, Volume 24, Issue 5, pp 201–214 | Cite as

Effects of three years’ increase in density of the geometrid Epirrita autumnata on the change in metabolome of mountain birch trees (Betula pubescens ssp. czerepanovii)

  • Vladimir Ossipov
  • Tero Klemola
  • Kai Ruohomäki
  • Juha-Pekka Salminen
Research Paper


The principal objective of the study was to characterize effects of increasing density of the autumnal moth, Epirrita autumnata (Lepidoptera, Geometridae), for 3 successive years on the change in metabolome of mountain birch trees (Betula pubescens ssp. czerepanovii). During the three study years (2000–2002), the larval density varied from low to very high (outbreak) density. Samples of leaves were collected from the same 12 trees at the same phenological stage of the trees each year. The leaves were collected from undamaged trees in the first year, from trees slightly damaged by larvae in the second year, and from trees heavily damaged by larvae in the third year. Metabolome analysis showed that the increase in density of E. autumnata larvae and degree of damage of birch trees caused multiple biochemical changes in the leaves, including increased concentrations of phenolic compounds (proanthocyanidins and hydrolysable tannins) and reduced concentrations of nutritive metabolites (monosaccharides, amino acids and some organic acids). These changes reduced the quality of leaves as food for larvae and, probably, were associated with induced chemical resistance of the birches to herbivorous insects. Additionally, the concentration of α-tocopherol was significantly higher in both slightly and heavily damaged trees. Mechanisms of changes in the metabolism of phenolic compounds and carbohydrates, and the role of α-tocopherol in their regulation are discussed.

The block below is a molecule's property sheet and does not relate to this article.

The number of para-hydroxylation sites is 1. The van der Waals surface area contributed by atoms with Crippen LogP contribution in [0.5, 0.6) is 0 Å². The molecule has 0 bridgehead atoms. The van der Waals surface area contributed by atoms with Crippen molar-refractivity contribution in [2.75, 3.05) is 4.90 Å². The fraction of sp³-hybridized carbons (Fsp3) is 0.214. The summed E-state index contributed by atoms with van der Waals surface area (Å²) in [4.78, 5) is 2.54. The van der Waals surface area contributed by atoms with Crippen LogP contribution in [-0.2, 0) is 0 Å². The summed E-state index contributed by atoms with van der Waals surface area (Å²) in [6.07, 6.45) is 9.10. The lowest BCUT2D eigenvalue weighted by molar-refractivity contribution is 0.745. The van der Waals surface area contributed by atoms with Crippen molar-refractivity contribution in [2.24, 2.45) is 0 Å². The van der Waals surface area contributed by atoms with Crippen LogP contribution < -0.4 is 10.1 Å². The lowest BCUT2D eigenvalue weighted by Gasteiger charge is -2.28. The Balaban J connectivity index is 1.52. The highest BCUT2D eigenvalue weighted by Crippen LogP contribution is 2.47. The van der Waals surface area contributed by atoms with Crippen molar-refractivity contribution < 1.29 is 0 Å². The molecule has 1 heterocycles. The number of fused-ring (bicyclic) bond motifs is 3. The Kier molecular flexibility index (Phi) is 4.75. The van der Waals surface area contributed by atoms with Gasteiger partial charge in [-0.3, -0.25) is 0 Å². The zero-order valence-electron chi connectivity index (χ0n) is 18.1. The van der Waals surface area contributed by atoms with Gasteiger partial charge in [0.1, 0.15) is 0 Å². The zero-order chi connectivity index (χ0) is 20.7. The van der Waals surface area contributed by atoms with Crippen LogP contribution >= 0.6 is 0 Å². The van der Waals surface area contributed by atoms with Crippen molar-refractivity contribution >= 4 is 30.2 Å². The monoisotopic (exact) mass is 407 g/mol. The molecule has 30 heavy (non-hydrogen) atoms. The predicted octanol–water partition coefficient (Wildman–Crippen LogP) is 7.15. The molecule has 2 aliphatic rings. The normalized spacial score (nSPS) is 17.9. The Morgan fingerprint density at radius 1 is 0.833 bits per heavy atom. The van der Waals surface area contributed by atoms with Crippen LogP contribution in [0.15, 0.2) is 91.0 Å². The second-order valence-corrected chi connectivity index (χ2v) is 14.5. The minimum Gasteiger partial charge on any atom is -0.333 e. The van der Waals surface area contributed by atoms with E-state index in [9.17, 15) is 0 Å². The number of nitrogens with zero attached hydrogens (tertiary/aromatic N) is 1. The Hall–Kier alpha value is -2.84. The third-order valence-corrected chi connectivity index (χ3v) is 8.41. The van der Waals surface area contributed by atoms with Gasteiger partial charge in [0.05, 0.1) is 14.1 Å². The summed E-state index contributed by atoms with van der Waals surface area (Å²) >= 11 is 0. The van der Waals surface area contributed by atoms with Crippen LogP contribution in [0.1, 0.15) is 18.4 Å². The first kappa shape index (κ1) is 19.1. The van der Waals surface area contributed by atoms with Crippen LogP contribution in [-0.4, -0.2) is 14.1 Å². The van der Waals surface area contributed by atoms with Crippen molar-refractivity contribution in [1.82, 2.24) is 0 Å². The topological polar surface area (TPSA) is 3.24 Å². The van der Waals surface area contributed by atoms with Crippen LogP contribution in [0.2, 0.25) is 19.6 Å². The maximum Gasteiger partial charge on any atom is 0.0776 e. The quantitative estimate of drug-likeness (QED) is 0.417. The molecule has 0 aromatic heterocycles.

Birch Carbohydrates Herbivore Induced resistance Metabolomics Phenolic compounds α-Tocopherol 



We thank Jeffrey Ahern for valuable comments and for checking the English. We express the warmest gratitude to the staff of the Kevo Subarctic Research Station and field assistants. The study was supported financially by the Academy of Finland, projects 48697 (to KR) and 201073 (to VO).

Supplementary material

49_2014_164_MOESM1_ESM.pdf (78 kb)
Supplementary material 1 (PDF 78 kb)


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Copyright information

© Springer Basel 2014

Authors and Affiliations

  • Vladimir Ossipov
    • 1
  • Tero Klemola
    • 2
  • Kai Ruohomäki
    • 2
  • Juha-Pekka Salminen
    • 1
  1. 1.Department of Chemistry, Laboratory of Organic Chemistry and Chemical BiologyUniversity of TurkuTurkuFinland
  2. 2.Department of Biology, Section of Ecology, Kevo Subarctic Research InstituteUniversity of TurkuTurkuFinland

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